The Surrender and Chez Josephine

Laura Campbell in Toni Bentley's The Surrender. Photo by Paul Kolnik.

Toni Bentley’s 2004 memoir challenged assumptions. She took control of her soul and her physical self like no one else had done before, and found joy and empowerment through sex that was paid for, massage included. (At least that was my take on it.) The dancer heroine in the one-woman stage production finds her bliss in an obsession with a lover that she shares with a jealous actress known as “the blonde.” This is to say the story has been restyled a bit, not softened. The Surrender is way kinkier than Kinky Boots.

The casting is perfect—the dark-haired Laura Campbell, born in Northern Ireland, wise-cracking, self-mocking, with expert eye contact, holds the audience rapt for nearly an hour and a half without intermission. If another actor were to split the task, say, the legendary lover or the blonde, they would inevitably be duds next to her.

Bentley’s heroine is touching when she confides, “It is so difficult to be one’s self in one’s own sex life.” She had looked for a man who combined “the erotic and the spiritual” but typically found only half of the equation. Inspiringly, she finally got what she wanted sexually after recovering from a hip problem. “Bliss is a post-pain zone,” when “death dies and paradise is entered.” Who knows their body better than a dancer? She gives a biology lesson, turning around the vanity mirror to reveal a diagram of the female body.

Besides being a brilliant Guggenheim-winning writer, Toni Bentley is a former New York City ballet dancer, who co-wrote the sensational 1996 memoir of choreographer Balanchine muse, Suzanne Farrell. No one who reads it forgets that Balanchine proscribed his dancers’ weight-loss diet this way: one apple, halved—all day. The sex life described in The Surrender is of course extreme. Bentley’s play makes a case for that.

Josephine Baker, 1906-1975
The fabulous Baker boys, Jean-Claude and Jarry
Named for the most famous and shocking dancer of Paris in the Jazz Age, who was written about by Hemingway and Janet Flanner, Chez Josephine is right next door to the Harold Clurman Theatre. A riotous scene since it opened in the mid-80s, in a building that originally housed a massage parlor, Chez Josephine offers a French menu with large portions, hot sweet potato fries served in a paper cone, and romantically named cocktails—like A Kiss in the Rain: Tanqueray gin, peach schnapps, Amaretto and cranberry juice.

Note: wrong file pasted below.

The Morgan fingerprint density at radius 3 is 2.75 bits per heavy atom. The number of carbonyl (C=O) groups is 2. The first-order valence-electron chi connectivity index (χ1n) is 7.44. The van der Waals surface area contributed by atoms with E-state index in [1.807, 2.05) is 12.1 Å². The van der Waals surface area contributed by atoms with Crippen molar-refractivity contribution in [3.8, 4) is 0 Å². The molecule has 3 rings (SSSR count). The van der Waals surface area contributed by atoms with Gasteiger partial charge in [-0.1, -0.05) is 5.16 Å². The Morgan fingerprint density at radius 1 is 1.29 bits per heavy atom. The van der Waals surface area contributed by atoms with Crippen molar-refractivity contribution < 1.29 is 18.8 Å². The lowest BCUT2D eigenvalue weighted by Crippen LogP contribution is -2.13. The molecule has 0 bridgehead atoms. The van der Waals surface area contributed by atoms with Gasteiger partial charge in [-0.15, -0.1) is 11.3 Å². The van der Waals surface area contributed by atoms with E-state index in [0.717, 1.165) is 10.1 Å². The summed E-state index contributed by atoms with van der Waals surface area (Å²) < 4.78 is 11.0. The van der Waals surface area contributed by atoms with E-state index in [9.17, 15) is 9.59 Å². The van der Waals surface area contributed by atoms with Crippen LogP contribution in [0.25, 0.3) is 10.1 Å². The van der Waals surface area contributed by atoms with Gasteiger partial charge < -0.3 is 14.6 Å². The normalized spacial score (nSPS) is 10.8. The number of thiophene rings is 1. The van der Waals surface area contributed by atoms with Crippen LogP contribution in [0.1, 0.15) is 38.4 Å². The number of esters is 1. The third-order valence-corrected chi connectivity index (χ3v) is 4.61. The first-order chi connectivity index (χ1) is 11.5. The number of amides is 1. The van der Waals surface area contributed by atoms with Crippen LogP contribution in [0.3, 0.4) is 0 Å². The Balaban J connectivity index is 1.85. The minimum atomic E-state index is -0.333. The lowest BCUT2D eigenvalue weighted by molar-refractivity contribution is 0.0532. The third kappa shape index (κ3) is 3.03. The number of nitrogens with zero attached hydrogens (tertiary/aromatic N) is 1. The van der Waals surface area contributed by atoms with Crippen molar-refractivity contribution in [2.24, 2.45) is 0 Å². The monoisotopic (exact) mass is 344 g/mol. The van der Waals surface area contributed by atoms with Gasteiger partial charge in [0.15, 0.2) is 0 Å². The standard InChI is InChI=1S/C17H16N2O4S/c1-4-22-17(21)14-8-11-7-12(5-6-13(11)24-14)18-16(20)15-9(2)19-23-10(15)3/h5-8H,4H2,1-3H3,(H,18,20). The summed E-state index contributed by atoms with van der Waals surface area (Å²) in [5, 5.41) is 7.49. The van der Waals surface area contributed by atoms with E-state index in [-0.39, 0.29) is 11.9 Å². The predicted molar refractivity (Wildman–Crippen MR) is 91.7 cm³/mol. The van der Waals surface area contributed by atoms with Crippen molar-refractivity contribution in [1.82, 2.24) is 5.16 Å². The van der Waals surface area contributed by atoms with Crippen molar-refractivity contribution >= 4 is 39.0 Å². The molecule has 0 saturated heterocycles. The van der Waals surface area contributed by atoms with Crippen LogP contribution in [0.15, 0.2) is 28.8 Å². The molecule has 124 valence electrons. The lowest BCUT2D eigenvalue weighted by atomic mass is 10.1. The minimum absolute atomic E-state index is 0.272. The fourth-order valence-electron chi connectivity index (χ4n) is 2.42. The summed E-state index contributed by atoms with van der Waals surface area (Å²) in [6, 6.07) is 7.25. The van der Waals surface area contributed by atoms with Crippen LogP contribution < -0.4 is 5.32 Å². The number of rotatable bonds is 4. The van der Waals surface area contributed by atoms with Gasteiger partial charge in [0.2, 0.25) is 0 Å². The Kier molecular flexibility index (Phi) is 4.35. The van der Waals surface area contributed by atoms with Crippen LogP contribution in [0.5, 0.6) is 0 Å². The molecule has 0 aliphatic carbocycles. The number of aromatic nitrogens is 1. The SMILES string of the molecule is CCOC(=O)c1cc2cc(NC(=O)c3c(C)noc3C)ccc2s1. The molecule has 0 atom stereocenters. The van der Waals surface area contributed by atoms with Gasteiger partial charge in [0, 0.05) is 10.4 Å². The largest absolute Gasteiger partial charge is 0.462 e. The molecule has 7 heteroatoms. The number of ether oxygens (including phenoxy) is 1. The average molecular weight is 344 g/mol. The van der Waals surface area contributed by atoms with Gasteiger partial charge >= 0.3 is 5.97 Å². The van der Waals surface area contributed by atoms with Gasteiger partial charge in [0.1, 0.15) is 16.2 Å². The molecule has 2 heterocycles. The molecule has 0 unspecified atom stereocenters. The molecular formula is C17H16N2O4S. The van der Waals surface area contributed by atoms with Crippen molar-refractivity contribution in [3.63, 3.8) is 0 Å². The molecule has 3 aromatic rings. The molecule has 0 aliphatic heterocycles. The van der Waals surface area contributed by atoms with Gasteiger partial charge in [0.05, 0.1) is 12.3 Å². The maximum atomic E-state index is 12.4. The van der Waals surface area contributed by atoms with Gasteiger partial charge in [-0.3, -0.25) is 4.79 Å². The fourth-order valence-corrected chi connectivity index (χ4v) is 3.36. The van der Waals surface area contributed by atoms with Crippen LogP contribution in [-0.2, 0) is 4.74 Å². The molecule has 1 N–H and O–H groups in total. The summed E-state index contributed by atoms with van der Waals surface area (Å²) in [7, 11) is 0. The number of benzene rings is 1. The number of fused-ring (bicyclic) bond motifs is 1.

It seems incredible that two youthful and charming sons of Josephine Baker run Chez Josephine. Jean-Claude and Jarry do her proud, creating a mood that is opulent and unstuffy. There’re chandeliers, candlelight, red velvet drapes, piano music, and naked pictures of mother on every wall. As you depart for the eight o’clock curtain, you might be kissed on each cheek.

The Heath and Sleep No More

The Heath, under the High Line, is a massive old nightclub full of actors in period evening attire and featuring the best music of the past. As you enter, a haze of cigarette smoke in the air – but it’s only a subtle stagecraft to plunge you back in time. It's where you want to be, but didn't know it. 

Every table was filled on a Thursday night in this restaurant only two months old. By the summer outdoor seating on a roof garden will be added.

The confident, continental menu features Yorkshire fry-up, quail, meat pies, fish pie, lamb and beef: classics from another era. The Picked and Smoked platter – smoked salmon, blue fish and shrimp, with caper berries, pickled pears and beets – was a stunner (pictured, above right). Grilled scallops with endive, dates and blood orange was our favorite, though everything looked good. People around us all seemed to be ordering three courses, which you don’t often see in New York restaurants. But at the Heath, you want to extend the experience for as long as possible, the better to listen to the sensational 5-piece band and to watch a glamorous couple twirl on the dance floor.

Remember how in old movies, at restaurants like these, a tuxedoed waiter would appear at the table and say, “There’s a phone call for you?” That happens here, only the waiter knows precisely how to pronounce your name (culled from your reservation, or perhaps from a card trick with a seductress in a strapless dress).  “Please follow me,” the waiter says, making eye contact. He takes your arm and leads you to one of a series of phone booths. But then, he follows you inside, and … .

Cannot divulge what happens next, and it wasn’t done with every diner, just the ones who seemed receptive to loosen the stays of convention and play along with a brainy form of spin-the-bottle. Other dramas co-exit at the bar and the coat check. Wander around. The Heath, a complete night out in itself, is actually secondary to the theatrical presentation, Sleep No More, reviewed courtesy of our mystery critic:

From the Punchdrunk theatre company, Sleep No More is an immersive experience wherein the audience dons white masks and embarks on a three-hour exploration through 100 rooms in the fully outfitted McKittrick Hotel. Audience members are not allowed to talk throughout the show, but instead chase after the actors as they dart from scene-to-scene.

As you travel through dark outdoor forests, Victorian living rooms and a hospital, you may run into actors as they dance, pantomime, and sometimes scream at other actors. The show is loosely based on Shakespeare’s Macbeth, as well as Hitchcock’s Rebecca, so you may recognize characters or elements from both even without most of the dialogue. If you’re bold enough, as the host stresses, you may be pulled aside for a one-on-one with the character and come away with a memorable story to tell afterwards. The idea of immersive theater may seem intimidating, but after you’ve experienced Sleep No More, you won't stop talking about it.